I got an interesting question asked a few days ago, about the term 'Theoi'. It was a simply worded question: 'why do you use 'Theoi' instead of 'Gods'. Well, I use both, but I prefer 'Theoi'. If I am talking about both Hellenic and non-Hellenic Gods, I will always use 'Theoi' for the Hellenic Gods.

Needless to say, 'Theoi' (Θεοί) means 'Gods' in Greek. But where does it come from? Well, Plato has an explanation that I quite enjoy. From his 'Cratylus':

"I think the earliest men in Greece believed only in those gods in whom many foreigners believe today—sun, moon, earth, stars, and sky. They saw that all these were always moving in their courses and running, and so they called them gods (θεούς) from this running (θεῖν) nature; then afterwards, when they gained knowledge of the other gods, they called them all by the same name."

[For those interested, the Greek: φαίνονταί μοι οἱ πρῶτοι τῶν ἀνθρώπων τῶν περὶ τὴν ῾Ελλάδα τούτους μόνους [τοὺς θεοὺς] ἡγεῖσθαι οὕσπερ νῦν πολλοὶ τῶν βαρβάρων, ἥλιον καὶ σελήνην καὶ γῆν καὶ ἄστρα καὶ οὐρανόν• ἅτε οὖν αὐτὰ ὁρῶντες πάντα ἀεὶ ἰόντα δρόμῳ καὶ θέοντα, ἀπὸ ταύτης τῆς φύσεως τῆς τοῦ θεῖν “θεοὺς” αὐτοὺς ἐπονομάσαι• ὕστε-ρον δὲ κατανοοῦντες τοὺς ἄλλους πάντας ἤδη τούτῳ τῷ ὀνό-ματι προσαγορεύειν.]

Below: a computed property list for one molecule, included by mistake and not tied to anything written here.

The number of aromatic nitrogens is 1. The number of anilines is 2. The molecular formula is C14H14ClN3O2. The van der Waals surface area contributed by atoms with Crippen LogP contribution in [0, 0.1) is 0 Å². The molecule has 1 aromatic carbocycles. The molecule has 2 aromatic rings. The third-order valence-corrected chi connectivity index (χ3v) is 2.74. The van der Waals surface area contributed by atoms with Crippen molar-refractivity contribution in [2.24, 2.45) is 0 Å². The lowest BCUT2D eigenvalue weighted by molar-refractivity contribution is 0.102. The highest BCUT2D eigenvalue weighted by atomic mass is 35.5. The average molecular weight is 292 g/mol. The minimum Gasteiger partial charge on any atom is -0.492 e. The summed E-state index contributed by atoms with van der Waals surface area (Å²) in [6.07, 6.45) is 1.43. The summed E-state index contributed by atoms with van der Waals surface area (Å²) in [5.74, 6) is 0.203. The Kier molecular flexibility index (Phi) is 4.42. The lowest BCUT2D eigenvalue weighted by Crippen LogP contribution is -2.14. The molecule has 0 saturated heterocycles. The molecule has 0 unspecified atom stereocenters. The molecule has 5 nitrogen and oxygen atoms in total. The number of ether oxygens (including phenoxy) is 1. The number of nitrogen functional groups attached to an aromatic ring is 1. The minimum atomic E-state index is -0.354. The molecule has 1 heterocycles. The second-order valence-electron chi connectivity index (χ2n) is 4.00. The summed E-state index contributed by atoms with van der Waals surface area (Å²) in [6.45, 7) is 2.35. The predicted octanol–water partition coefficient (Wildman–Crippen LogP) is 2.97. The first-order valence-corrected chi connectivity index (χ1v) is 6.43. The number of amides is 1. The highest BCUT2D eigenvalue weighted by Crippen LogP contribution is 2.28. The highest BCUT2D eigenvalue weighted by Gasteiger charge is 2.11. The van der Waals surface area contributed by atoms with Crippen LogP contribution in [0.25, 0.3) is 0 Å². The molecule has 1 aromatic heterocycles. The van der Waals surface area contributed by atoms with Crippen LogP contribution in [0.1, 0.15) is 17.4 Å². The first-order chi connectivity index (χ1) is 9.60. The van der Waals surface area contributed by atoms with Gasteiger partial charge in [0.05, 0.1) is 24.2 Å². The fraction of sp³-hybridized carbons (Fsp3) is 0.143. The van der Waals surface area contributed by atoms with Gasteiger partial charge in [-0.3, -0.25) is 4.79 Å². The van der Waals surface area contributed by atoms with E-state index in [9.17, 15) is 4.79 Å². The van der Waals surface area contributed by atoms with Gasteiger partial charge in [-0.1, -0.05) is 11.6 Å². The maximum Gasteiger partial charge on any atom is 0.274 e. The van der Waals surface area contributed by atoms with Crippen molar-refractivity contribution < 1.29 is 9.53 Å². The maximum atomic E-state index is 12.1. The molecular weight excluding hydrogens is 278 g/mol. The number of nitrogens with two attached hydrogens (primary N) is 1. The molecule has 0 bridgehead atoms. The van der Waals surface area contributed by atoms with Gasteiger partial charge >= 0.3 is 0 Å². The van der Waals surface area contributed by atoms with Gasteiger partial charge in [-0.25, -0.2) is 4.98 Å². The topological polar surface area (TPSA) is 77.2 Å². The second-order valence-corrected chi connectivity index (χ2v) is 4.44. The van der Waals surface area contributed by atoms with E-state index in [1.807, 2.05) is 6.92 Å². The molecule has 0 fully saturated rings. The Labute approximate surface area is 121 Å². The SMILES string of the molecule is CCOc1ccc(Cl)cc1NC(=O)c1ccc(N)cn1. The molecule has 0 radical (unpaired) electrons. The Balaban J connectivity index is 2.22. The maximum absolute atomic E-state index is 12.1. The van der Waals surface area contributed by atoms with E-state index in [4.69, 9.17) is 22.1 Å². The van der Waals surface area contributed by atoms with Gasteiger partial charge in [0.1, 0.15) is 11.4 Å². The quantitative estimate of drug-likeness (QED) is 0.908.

This kind of old entymology, especially once addressed by someone like Plato, gives the term something extra for me. Using it makes me feel connected to these ancient Hellenes mentioned by Plato and to Plato himself. That is something I always--always--strive for.

I also get asked a ot how to pronounce 'Theoi'. It’s supposed to sound 'th' as in 'think' (at least in a more late Greek, although it was supposed to have sound like 't' in more archaic times), 'e' like in 'bet' (it’s supposed to be a very short 'e', so make it shorter than when you pronounce 'read' as in 'I have read') and 'oi' as a diphthong, more or less like in 'oyster'. In θεοί, the accent, and thus, the stressed letter, is the final 'i', so it has to be something like 'the-o-EE'.